The aim of the present study was to establish a relationship between the diurnal variations of testosterone and cortisol with the circadian rhythm of strength and power performance. Changes in salivary cortisol and salivary testosterone were measured after two different modes of maximal exercise (back squat and maximal 5 m sprint) at two different times of day to assess diurnal fluctuations. Seventeen physically active males volunteered as subjects. A randomized cross-over design was utilized and participants were allocated to a maximal back squat protocol at 09:00 and 17:00 h, and a maximal 5 m sprint protocol at 09:00 and 17:00 h separated by at least 48 h. Saliva samples were collected before exercise, at 5 and 60 min post exercise. Exercise performance displayed no time of day effect. No significant effect of exercise mode or time of day was observed in cortisol or testosterone concentrations. Cortisol concentrations were higher in the morning (p<0.001). Testosterone did not exhibit a significant time of day effect however, higher levels tended to be observed at 09:00 h. The data suggest that non weight trained individuals do not display a time of day effect for maximum squat or 5 m sprint performance, or the subsequent salivary hormonal response.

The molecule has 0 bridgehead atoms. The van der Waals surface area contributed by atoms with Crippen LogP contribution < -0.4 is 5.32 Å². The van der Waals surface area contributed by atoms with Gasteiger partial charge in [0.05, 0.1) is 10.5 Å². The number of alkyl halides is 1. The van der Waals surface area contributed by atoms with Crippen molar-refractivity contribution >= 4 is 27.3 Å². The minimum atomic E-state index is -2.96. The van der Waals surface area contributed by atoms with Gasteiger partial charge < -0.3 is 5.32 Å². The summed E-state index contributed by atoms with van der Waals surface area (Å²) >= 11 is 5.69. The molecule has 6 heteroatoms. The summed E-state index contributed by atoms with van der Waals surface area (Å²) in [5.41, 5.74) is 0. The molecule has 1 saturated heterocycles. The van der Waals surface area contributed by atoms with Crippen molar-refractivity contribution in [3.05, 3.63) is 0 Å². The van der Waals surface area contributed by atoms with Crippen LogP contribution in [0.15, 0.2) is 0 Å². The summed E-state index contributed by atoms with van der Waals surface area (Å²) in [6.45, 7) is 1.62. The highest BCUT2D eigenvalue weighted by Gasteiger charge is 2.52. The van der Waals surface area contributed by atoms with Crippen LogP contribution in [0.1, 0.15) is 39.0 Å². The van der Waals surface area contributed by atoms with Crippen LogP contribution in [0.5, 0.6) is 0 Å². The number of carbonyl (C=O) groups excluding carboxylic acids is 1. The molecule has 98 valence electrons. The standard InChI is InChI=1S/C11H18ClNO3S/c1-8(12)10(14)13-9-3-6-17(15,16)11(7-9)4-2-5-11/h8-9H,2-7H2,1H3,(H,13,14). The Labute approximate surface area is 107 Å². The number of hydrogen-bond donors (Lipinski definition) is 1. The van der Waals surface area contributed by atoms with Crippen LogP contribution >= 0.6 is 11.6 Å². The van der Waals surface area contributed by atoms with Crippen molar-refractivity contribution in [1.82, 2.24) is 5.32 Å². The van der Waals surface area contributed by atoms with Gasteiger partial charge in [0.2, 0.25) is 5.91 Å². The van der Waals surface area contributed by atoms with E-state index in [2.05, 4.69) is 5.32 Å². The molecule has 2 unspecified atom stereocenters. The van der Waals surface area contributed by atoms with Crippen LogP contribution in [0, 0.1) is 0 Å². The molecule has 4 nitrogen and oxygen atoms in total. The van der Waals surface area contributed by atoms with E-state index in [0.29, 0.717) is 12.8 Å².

High-intensity interval training (HIIT) improves peak power output (PPO) in sedentary aging men but has not been examined in masters endurance athletes. Therefore, we investigated whether a six-week program of low-volume HIIT would (i) improve PPO in masters athletes and (ii) whether any change in PPO would be associated with steroid hormone perturbations. Seventeen male masters athletes (60 +/- 5 years) completed the intervention, which comprised nine HIIT sessions over six weeks. HIIT sessions involved six 30-s sprints at 40% PPO, interspersed with 3 min active recovery. Absolute PPO (799 +/- 205 W and 865 +/- 211 W) and relative PPO (10.2 +/- 2.0 W/kg and 11.0 +/- 2.2 W/kg) increased from pre- to post-HIIT respectively (P < 0.001, Cohen's d = 0.32-0.38). No significant change was observed for total testosterone (15.2 +/- 4.2 nmol/L to 16.4 +/- 3.3 nmol/L (P = 0.061, Cohen's d = 0.32)), while a small increase in free testosterone occurred following HIIT (7.0 +/- 1.2 ng/dL to 7.5 +/- 1.1 ng/dL pre-to post-HIIT (P = 0.050, Cohen's d = 0.40)). Six weeks' HIIT improves PPO in masters athletes and increases free testosterone. Taken together, these data indicate there is a place for carefully timed HIIT epochs in regimes of masters athletes.